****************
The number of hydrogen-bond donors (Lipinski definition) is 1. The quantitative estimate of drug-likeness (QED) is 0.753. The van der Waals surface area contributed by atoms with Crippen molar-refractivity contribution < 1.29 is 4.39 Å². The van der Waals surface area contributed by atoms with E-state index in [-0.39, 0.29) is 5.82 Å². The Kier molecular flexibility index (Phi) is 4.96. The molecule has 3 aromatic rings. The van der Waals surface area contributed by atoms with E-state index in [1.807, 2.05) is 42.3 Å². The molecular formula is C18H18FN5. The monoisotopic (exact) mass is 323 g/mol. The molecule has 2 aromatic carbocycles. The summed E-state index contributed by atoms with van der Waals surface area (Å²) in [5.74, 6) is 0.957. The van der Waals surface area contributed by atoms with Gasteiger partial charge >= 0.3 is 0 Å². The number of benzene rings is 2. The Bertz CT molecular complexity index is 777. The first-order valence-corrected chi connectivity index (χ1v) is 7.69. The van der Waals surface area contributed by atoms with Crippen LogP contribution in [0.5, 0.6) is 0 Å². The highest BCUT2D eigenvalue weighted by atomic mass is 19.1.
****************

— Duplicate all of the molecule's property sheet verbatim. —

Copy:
The number of hydrogen-bond donors (Lipinski definition) is 1. The quantitative estimate of drug-likeness (QED) is 0.753. The van der Waals surface area contributed by atoms with Crippen molar-refractivity contribution < 1.29 is 4.39 Å². The van der Waals surface area contributed by atoms with E-state index in [-0.39, 0.29) is 5.82 Å². The Kier molecular flexibility index (Phi) is 4.96. The molecule has 3 aromatic rings. The van der Waals surface area contributed by atoms with E-state index in [1.807, 2.05) is 42.3 Å². The molecular formula is C18H18FN5. The monoisotopic (exact) mass is 323 g/mol. The molecule has 2 aromatic carbocycles. The summed E-state index contributed by atoms with van der Waals surface area (Å²) in [5.74, 6) is 0.957. The van der Waals surface area contributed by atoms with Gasteiger partial charge >= 0.3 is 0 Å². The number of benzene rings is 2. The Bertz CT molecular complexity index is 777. The first-order valence-corrected chi connectivity index (χ1v) is 7.69. The van der Waals surface area contributed by atoms with Crippen LogP contribution in [0.5, 0.6) is 0 Å². The highest BCUT2D eigenvalue weighted by atomic mass is 19.1.